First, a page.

• Be consistent! You will get the most reliable results when your oil change and sampling interval are consistent. Trends take to develop. The absolute values or quantity of deposit is less important than how the values have changed from previous samples – every engine will have a different level of what is normal and how this change over time is the important factor. Therefore, we recommend a long-term sampling-program rather than one isolated oil analysis.
  • Wear protective clothing and gloves when dealing with used oil! Tt can be carcinogenic and therefore represents a health hazard.

DIY oil analysis

Even if you decide not to involve a laboratory, it is a good idea to do some basic analysis yourself. Rather than throwing the old oil filter away (or just cleaning it if you have a screen filter), take a look at it first. This method will not be as accurate as a professional analysis if you know the normal level of deposition for your engine, and what types of particles are normally there when the oil is changed, then you may notice a change when things start to go wrong. When doing a DIY oil analysis use the proper tool to open the filter! Do not cut it open using a saw as the metal produced by sawing will contaminate the filter and give a false indication of deposits. There are tools available that work rather like a can opener and do not produce any metal swarf. If you need such tools, ask your aps | Contact for advice.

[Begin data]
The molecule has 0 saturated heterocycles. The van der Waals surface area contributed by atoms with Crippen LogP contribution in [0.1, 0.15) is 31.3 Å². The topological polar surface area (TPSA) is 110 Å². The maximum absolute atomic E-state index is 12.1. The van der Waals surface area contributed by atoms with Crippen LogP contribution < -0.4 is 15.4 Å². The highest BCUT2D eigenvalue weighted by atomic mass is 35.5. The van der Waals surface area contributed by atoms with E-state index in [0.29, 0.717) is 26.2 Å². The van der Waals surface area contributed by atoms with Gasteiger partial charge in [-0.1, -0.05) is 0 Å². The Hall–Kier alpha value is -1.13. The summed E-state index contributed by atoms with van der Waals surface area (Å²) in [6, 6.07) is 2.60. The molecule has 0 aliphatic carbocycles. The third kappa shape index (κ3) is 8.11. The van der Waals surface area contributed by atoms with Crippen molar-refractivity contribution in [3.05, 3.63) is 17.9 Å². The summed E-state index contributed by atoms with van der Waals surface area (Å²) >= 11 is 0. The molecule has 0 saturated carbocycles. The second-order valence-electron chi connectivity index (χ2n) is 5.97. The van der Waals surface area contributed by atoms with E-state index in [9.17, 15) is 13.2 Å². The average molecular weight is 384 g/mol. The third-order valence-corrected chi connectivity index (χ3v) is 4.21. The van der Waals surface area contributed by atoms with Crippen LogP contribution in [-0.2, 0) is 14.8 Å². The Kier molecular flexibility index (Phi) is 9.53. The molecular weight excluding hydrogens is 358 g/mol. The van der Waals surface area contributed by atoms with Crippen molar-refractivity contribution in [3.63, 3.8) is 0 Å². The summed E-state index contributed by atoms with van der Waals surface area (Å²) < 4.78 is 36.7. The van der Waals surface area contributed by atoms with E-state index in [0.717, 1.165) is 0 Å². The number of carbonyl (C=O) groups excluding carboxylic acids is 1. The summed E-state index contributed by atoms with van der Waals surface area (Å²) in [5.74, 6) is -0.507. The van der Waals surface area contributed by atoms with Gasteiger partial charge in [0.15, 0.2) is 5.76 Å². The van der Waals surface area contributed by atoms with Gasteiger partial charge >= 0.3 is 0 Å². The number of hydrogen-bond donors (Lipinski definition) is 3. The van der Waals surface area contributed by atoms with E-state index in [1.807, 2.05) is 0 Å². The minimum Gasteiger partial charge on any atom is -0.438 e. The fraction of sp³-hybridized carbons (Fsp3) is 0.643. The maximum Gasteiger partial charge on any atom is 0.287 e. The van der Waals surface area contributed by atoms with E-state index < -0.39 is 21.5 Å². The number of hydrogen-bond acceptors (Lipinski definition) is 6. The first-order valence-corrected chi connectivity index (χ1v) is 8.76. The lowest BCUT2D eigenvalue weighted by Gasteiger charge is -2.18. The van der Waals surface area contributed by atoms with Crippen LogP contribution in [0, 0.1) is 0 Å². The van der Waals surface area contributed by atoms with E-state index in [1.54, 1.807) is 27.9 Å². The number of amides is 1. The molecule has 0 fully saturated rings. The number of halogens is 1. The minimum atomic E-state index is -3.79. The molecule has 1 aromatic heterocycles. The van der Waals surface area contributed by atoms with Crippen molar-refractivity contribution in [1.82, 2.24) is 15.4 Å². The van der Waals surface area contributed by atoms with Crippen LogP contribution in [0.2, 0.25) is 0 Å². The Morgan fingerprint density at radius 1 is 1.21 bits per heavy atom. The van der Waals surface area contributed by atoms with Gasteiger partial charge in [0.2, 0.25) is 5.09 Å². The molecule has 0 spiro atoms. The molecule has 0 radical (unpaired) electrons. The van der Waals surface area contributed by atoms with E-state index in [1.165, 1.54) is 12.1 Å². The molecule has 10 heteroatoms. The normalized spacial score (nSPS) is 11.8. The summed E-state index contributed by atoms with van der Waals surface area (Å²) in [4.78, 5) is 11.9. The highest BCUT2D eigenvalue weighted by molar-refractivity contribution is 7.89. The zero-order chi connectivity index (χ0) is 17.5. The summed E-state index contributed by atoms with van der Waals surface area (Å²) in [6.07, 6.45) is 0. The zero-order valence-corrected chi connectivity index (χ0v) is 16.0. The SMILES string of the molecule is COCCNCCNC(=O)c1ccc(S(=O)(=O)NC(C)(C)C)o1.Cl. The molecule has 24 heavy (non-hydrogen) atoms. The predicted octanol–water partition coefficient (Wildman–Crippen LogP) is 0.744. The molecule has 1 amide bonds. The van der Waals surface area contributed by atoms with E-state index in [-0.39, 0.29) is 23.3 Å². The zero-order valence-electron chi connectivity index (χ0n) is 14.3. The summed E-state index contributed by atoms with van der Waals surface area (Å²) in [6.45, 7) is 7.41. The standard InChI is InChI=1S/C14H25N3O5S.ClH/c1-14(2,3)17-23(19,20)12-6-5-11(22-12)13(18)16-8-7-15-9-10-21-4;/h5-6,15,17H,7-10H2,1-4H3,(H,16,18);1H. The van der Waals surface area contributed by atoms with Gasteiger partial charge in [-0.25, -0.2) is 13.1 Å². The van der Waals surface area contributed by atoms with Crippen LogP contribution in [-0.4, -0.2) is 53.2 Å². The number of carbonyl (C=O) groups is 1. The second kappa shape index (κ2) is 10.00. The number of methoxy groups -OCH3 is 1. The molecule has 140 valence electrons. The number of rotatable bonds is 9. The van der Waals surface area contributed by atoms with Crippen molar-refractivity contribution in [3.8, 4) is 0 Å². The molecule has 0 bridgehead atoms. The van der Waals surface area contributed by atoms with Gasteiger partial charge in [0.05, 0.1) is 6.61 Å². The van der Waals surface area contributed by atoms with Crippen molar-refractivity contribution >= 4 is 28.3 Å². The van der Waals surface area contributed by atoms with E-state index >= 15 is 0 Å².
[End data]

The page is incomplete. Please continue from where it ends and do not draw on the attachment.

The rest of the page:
We lubricate your aircraft: we can provide you lubricants of all popular brands »

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Disclaimer: Please note we do not own nor claim to own any of the original Lubrication Explained recordings in this publication. All rights reserved for Lubrication Explained and many thanks for the creation of such amazing knowledge pool.